NEW YORK (AP) -Michael Vick's plea agreement and Roger Goodell's decision Friday to suspend the Atlanta quarterback indefinitely add up to this: It's better than 50-50 that Vick will never play in the NFL again.
Vick might be out of jail in time for the 2008 or 2009 seasons. But the NFL commissioner made it clear that Vick's involvement in a dogfighting ring and bankrolling that operation were far too reprehensible for a simple post-prison ``you've served your time, you can go back on the field now.''
So Vick misses 2007 and likely will spend at least a portion of 2008 incarcerated. He is expected to get at least a year and perhaps more from U.S. District Judge Henry E. Hudson when he is sentenced.
Next season? Forget it. Goodell won't allow it.
``Your admitted conduct was not only illegal, but also cruel and reprehensible,'' Goodell wrote in the letter suspending Vick. ``Your team, the NFL, and NFL fans have all been hurt by your actions.''
That covers the dogfighting part - the part that riled up animal-rights groups and others.
In court papers filed in Richmond, Va., on Friday, Vick admitted that six to eight dogs not worthy of the pit were killed ``as a result of the collective efforts'' of himself and two co-defendants. The method of killing included drowning and hanging.
To the NFL, Vick's acknowledgment that he bankrolled gambling on the dogfights is even more serious. If anything terrifies the folks who run sports, it's gambling. Witness the problems for the NBA with the admission by a rogue referee that he bet on games.
``Even if you personally did not place bets, as you contend, your actions in funding the betting and your association with illegal gambling both violate the terms of your NFL player contract and expose you to corrupting influences in derogation of one of the most fundamental responsibilities of an NFL player,'' Goodell wrote Vick.
You can argue that some of this is rhetoric, but most of it isn't.
During his year in office, Goodell has been portrayed as a hard-line guy, quick to crack down on any player who breaks the law. Those who think that way point to the suspensions: a year for Adam ``Pacman Jones; eight games each for Chris Henry and Tank Johnson. And now an indefinite suspension for Vick.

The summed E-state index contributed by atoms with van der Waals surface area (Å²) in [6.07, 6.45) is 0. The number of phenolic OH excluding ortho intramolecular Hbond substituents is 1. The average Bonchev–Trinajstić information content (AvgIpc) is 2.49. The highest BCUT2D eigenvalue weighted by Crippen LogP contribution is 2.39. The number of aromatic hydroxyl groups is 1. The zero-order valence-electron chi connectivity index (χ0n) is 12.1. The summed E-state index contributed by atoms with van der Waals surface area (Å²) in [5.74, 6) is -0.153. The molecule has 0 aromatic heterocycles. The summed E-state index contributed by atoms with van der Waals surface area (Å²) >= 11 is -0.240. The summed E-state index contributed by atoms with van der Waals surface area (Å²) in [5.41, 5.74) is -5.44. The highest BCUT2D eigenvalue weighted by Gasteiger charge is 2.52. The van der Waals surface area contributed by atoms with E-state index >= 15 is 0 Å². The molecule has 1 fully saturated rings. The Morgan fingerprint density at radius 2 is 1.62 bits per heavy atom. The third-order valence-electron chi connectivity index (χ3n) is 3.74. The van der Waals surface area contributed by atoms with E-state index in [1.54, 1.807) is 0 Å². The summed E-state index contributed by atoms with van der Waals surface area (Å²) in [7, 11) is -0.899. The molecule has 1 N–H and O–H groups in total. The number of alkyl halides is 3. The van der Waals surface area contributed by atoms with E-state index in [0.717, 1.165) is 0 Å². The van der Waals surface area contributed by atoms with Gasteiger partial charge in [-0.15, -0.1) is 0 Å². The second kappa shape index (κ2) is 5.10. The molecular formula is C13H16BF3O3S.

However, he tempered those suspensions by holding out the prospect of a reduction if the players involved behaved well.
Moreover, those who have known him during his more than two decades working his way up the ranks in the NFL regard him as a compassionate man who is not afraid to steer away from conventional wisdom. He keeps in a prominent place in his office a picture of his father, the late Charles Goodell, who as a U.S. senator opposed the Vietnam War, earned the enmity of the Nixon Administration and lost his seat because of it.
If there's a parallel between father and son, it's compassion. In Roger Goodell's case, compassion (and disgust) at the brutal treatment of canines.
That raises the question of whether compassion comes into play when Vick is released from prison.
It won't.
Yes, there was organized pressure on the NFL from animal-rights groups as soon as the allegations of dogfighting became known. But the public reaction was just as sharp.
Take the case of Kendale Smith in Green Bay, where, coincidentally, Michael Vick played one of his best games - a wild-card match - following the 2002 season.
Smith was arrested after police found evidence indicating he was training three pit bulls for fighting. As the trial began, Smith's lawyer, Tim Pedretti, requested that the courtroom be closed because the jury could be tainted if the case was compared to Vick's.
``(What) kind of aggravates the whole situation is what I think was fairly massive reporting with the regard to the Michael Vick case on every TV station, locally, nationally, talk shows, which I think just has the impact of focusing more attention on this case,'' Pedretti said.
What will aggravate Vick's situation when and if Goodell clears him to play is that the public clamor will remain - centered on any team that even thinks of signing Vick, who clearly has seen his last game in Atlanta.
Beyond that, he will be 30 years old, his skills eroded by three years of inactivity. Yes, he will try to keep himself in shape. But few players come back in the NFL after missing three years, especially players who depend on speed and quickness.
Maybe someone will take a chance (Oakland?). And maybe Vick will return with some of his skills intact.
But it's a big maybe.
AP Football Writer Dave Goldberg has covered the NFL since 1984.

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